It was interesting to read the announcement about Salesforce’s latest price hike which amounted to about 40% here in the UK and about 20% in the US. (http://www.theregister.co.uk/2016/05/23/salesforce_uk_40_per_cent_price_hike/)
Much of the rationale for the increase is based on the additional functionality now built into the product by Salesforce which makes it even more valuable to customers who are using it to support increasingly important business applications.
However those same organisations who rely on the technology to help them run their business could also consider that they are in some way becoming trapped in the subscription model.
There is an argument of course that if they are unhappy or think they the product has become too expensive or lacks functionality, then they do have the ultimate sanction of stopping the subscription and moving on to pastures new.
In the early days of the Software as a Service (SaaS) market one of the advantages suggested for customers was that they would receive better service from vendors because there was always the option of not renewing a subscription.
It was presented that it would be relatively easy to migrate away from them because other than the data, there was little impact in terms of the supporting environment. This was due to the fact that the vendor took care of all that and by and large the customer did not require a large cohort of staff dedicated to running and managing their applications or significant quantities of hardware and other infrastructure.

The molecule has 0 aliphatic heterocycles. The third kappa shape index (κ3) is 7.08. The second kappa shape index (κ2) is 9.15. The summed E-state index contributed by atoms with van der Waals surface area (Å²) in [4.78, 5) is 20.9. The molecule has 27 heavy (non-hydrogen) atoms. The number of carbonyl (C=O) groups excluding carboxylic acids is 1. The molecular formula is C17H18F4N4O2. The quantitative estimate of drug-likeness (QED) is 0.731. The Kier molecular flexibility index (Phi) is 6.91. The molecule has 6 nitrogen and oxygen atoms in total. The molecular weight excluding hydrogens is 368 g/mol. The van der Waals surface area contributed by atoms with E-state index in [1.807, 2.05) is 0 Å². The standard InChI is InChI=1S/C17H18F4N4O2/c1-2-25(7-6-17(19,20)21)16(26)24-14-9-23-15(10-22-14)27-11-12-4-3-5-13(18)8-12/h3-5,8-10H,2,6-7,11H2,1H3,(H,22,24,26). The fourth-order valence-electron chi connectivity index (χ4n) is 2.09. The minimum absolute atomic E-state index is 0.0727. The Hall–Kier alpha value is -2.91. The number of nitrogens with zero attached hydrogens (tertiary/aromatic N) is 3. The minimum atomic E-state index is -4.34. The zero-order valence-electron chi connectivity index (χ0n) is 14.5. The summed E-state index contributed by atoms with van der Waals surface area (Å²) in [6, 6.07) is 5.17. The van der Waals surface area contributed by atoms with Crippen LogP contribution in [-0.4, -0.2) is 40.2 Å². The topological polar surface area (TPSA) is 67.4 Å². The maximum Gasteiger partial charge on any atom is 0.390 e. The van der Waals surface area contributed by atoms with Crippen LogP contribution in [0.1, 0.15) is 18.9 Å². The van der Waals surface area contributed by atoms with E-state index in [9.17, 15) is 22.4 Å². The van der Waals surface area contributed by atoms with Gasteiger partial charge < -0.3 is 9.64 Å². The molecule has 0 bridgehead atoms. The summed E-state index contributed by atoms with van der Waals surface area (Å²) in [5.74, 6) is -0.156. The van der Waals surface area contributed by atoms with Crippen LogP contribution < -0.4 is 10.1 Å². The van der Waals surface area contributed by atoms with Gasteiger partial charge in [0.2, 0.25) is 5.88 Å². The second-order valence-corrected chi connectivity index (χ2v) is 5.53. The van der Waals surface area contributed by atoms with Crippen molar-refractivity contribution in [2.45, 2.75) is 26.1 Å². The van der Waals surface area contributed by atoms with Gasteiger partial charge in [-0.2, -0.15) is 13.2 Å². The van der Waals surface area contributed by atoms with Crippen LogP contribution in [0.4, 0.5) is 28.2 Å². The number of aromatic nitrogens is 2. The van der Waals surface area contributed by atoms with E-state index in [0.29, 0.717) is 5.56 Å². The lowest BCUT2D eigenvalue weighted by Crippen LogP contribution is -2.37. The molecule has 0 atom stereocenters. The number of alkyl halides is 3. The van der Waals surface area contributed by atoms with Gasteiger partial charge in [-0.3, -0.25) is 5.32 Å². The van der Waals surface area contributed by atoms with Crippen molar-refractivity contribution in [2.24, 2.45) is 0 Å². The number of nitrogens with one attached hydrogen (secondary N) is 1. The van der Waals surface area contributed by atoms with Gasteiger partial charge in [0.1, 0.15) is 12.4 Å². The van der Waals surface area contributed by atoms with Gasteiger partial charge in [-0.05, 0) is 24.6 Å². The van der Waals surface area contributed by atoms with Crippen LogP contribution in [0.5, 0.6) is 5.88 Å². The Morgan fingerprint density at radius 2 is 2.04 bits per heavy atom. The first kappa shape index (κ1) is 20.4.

As SaaS vendors and their partner ecosystems have grown however, and their applications have become more fundamental to their customers’ success the ability to move has become more of a challenge.
This is because the larger and more customised and complex their environment becomes the more difficult, costly and risky it would be to switch platform to a competitive alternative, if one exists or to develop their own system in house.
The same problem would also affect users of SAP, the Oracle packages (E-Business Suite, Siebel, JD Edwards and PeopleSoft) and others. These customers have traditionally purchased their software on a perpetual licence plus annual support and maintenance basis.
Their implementations of these applications have also often been highly customised to meet particular business needs and so they too would face significant challenges in moving away from their vendor.
In addition it is important to consider that should an organisation decide to change vendors or to develop their own in house solutions there are usually a myriad of integration, analytics, governance and other data related matters to unpick and redo. Applications rarely exist in a vacuum.
The benefits of having a single vendor who can provide the bulk of the information and business process for an organisation is clear. A tightly integrated set of business applications plus technology for Business Intelligence and information management should deliver benefits in terms of faster time to value and the ability for that organisation to be more efficient as well as more proactive in taking advantage of opportunities where they present themselves.
The trade-off of course is the cost, difficulty and risk of migrating to another vendor, almost regardless of how a customer is treated by their incumbent.
Deciding to switch to another vendor and another technology is never going to be a walk in the park and having a good understanding of the application’s underlying data model (metadata) will be an important early step in any migration project. The data will be the real substance of what gets moved from platform A to platform B.
(* From “Hotel California” – Lyrics by Don Henley, Glenn Lewis Frey, Don Felder, Donald Hugh Henley)
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